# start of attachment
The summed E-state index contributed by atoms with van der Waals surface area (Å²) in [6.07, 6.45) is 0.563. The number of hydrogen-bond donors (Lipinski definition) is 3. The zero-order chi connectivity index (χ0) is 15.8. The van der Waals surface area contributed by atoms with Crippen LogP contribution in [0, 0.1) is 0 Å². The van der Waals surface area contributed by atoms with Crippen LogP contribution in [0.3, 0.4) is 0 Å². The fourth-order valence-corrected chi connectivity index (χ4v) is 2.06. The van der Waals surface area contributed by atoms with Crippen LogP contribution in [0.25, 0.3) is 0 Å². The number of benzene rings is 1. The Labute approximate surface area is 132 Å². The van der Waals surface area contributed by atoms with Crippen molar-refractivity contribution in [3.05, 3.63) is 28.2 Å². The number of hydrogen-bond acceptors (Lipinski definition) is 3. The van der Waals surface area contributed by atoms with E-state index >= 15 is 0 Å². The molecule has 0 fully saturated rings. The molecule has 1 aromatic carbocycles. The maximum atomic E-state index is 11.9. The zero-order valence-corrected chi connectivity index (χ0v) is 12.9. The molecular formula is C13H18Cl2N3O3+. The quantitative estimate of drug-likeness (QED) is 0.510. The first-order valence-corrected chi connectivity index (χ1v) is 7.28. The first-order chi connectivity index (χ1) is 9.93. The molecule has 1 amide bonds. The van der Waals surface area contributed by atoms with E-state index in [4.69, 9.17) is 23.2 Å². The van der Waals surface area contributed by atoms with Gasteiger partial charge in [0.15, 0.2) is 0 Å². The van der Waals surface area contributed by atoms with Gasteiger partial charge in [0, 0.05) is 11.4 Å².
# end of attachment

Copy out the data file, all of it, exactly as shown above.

The summed E-state index contributed by atoms with van der Waals surface area (Å²) in [6.07, 6.45) is 0.563. The number of hydrogen-bond donors (Lipinski definition) is 3. The zero-order chi connectivity index (χ0) is 15.8. The van der Waals surface area contributed by atoms with Crippen LogP contribution in [0, 0.1) is 0 Å². The van der Waals surface area contributed by atoms with Crippen LogP contribution in [0.3, 0.4) is 0 Å². The fourth-order valence-corrected chi connectivity index (χ4v) is 2.06. The van der Waals surface area contributed by atoms with Crippen LogP contribution in [0.25, 0.3) is 0 Å². The number of benzene rings is 1. The Labute approximate surface area is 132 Å². The van der Waals surface area contributed by atoms with Crippen molar-refractivity contribution in [3.05, 3.63) is 28.2 Å². The number of hydrogen-bond acceptors (Lipinski definition) is 3. The van der Waals surface area contributed by atoms with E-state index >= 15 is 0 Å². The molecule has 0 fully saturated rings. The molecule has 1 aromatic carbocycles. The maximum atomic E-state index is 11.9. The zero-order valence-corrected chi connectivity index (χ0v) is 12.9. The molecular formula is C13H18Cl2N3O3+. The quantitative estimate of drug-likeness (QED) is 0.510. The first-order valence-corrected chi connectivity index (χ1v) is 7.28. The first-order chi connectivity index (χ1) is 9.93. The molecule has 1 amide bonds. The van der Waals surface area contributed by atoms with E-state index in [4.69, 9.17) is 23.2 Å². The van der Waals surface area contributed by atoms with Gasteiger partial charge in [0.15, 0.2) is 0 Å². The van der Waals surface area contributed by atoms with Gasteiger partial charge in [0, 0.05) is 11.4 Å².